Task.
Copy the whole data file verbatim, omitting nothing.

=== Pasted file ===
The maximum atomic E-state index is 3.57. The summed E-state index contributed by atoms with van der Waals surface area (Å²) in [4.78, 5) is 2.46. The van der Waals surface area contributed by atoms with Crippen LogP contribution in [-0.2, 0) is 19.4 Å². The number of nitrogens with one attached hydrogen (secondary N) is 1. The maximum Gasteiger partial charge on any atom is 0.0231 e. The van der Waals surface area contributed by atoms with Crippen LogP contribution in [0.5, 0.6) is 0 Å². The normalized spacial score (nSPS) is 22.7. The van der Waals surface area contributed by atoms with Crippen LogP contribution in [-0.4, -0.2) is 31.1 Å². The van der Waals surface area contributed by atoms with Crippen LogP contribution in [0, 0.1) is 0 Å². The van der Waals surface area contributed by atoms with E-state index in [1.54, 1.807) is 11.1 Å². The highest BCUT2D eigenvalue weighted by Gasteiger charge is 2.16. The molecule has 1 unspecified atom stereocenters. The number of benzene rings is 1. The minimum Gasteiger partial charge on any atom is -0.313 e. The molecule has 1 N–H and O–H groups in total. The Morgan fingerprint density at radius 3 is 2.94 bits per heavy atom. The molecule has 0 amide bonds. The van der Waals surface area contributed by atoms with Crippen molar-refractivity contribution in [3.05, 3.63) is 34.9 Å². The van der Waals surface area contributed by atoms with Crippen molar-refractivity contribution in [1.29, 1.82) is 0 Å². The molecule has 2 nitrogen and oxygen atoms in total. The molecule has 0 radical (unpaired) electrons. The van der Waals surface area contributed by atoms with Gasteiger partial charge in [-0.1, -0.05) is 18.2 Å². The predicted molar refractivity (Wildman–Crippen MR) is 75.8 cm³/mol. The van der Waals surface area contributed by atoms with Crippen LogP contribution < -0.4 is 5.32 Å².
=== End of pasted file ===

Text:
The maximum atomic E-state index is 3.57. The summed E-state index contributed by atoms with van der Waals surface area (Å²) in [4.78, 5) is 2.46. The van der Waals surface area contributed by atoms with Crippen LogP contribution in [-0.2, 0) is 19.4 Å². The number of nitrogens with one attached hydrogen (secondary N) is 1. The maximum Gasteiger partial charge on any atom is 0.0231 e. The van der Waals surface area contributed by atoms with Crippen LogP contribution in [0.5, 0.6) is 0 Å². The normalized spacial score (nSPS) is 22.7. The van der Waals surface area contributed by atoms with Crippen LogP contribution in [-0.4, -0.2) is 31.1 Å². The van der Waals surface area contributed by atoms with Crippen LogP contribution in [0, 0.1) is 0 Å². The van der Waals surface area contributed by atoms with E-state index in [1.54, 1.807) is 11.1 Å². The highest BCUT2D eigenvalue weighted by Gasteiger charge is 2.16. The molecule has 1 unspecified atom stereocenters. The number of benzene rings is 1. The minimum Gasteiger partial charge on any atom is -0.313 e. The molecule has 1 N–H and O–H groups in total. The Morgan fingerprint density at radius 3 is 2.94 bits per heavy atom. The molecule has 0 amide bonds. The van der Waals surface area contributed by atoms with Crippen molar-refractivity contribution in [3.05, 3.63) is 34.9 Å². The van der Waals surface area contributed by atoms with Crippen molar-refractivity contribution in [1.29, 1.82) is 0 Å². The molecule has 2 nitrogen and oxygen atoms in total. The molecule has 0 radical (unpaired) electrons. The van der Waals surface area contributed by atoms with Gasteiger partial charge in [-0.1, -0.05) is 18.2 Å². The predicted molar refractivity (Wildman–Crippen MR) is 75.8 cm³/mol. The van der Waals surface area contributed by atoms with Crippen LogP contribution < -0.4 is 5.32 Å².